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Pandemic temporarily narrows UK economic divide, EY reports

The firm also found eight out of nine English regions expected to have returned to their pre-pandemic levels of output by the end of 2022.

London’s Gross Value Added (GVA) fell 3.6% between 2019 and 2021, while UK GVA fell 3% – but London’s GVA is forecast to grow 3.1% per year between 2021 and 2025 compared to UK annual growth of 2.8%.

According to EY’s latest Regional Economic Forecast, the East Midlands and South West are expected to be the only regions to have gained ground on London by 2025 compared to 2019 – and only four UK regions will see their working age populations grow by 2025.

The North East, by contrast, is expected to see its working age population fall by 2% over the same period. London is predicted to regain or exceed its pre-pandemic share of UK employment (30.9%) and GVA (39.1%) in 2025 too.

The firm also found eight out of nine English regions expected to have returned to their pre-pandemic levels of output by the end of 2022.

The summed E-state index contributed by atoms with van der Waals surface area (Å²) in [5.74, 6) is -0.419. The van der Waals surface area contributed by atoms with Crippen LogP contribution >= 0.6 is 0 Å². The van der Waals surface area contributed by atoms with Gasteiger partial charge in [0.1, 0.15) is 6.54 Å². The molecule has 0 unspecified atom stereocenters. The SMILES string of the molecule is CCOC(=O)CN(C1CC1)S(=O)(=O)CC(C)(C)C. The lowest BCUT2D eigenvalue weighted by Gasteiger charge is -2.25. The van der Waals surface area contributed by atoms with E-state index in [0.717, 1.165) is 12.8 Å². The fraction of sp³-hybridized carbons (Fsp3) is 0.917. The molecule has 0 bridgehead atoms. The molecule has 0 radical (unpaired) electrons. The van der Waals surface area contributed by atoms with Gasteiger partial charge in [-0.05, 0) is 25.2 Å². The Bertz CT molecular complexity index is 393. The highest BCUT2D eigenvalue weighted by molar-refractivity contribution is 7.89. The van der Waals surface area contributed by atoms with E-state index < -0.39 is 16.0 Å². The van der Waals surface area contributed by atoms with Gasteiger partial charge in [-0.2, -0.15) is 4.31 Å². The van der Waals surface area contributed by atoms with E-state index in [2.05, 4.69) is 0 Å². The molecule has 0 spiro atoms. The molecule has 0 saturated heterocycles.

Relative to their pre-pandemic GVA levels, EY revealed the East Midlands (up 9.5%), the South West (9%) and London (8.9%) are expected to grow the most by 2025. By contrast, the West Midlands (up 5.3%), North West (6.8%), and North East (7.9%) are expected to grow at the slowest pace.

The report also forecasts that the economic gap between cities and towns will continue to widen, with England’s major cities expected to grow 2.9% per year by 2025, compared to forecast growth of 2.6% in towns.

Rohan Malik, EY’s UK&I managing partner, markets and accounts, said: “The structural forces driving UK regional economic inequality are deep-rooted and are unlikely to be reversed overnight.

“Long-term ambitions and sustained, coordinated action are needed to balance growth across the country while ensuring that ‘levelling up’ isn’t simply moving activity elsewhere at London’s expense. The right actions now will bear fruit eventually, but policymakers need to be in this for the long haul.”

He added: “Greater flexibility on where people work, aided by the pandemic, could help things. Focusing on what attracts people and businesses to a region, attracting the right mix of sectors and job opportunities, and tackling issues that affect quality of life will be key to taking advantage of this.”

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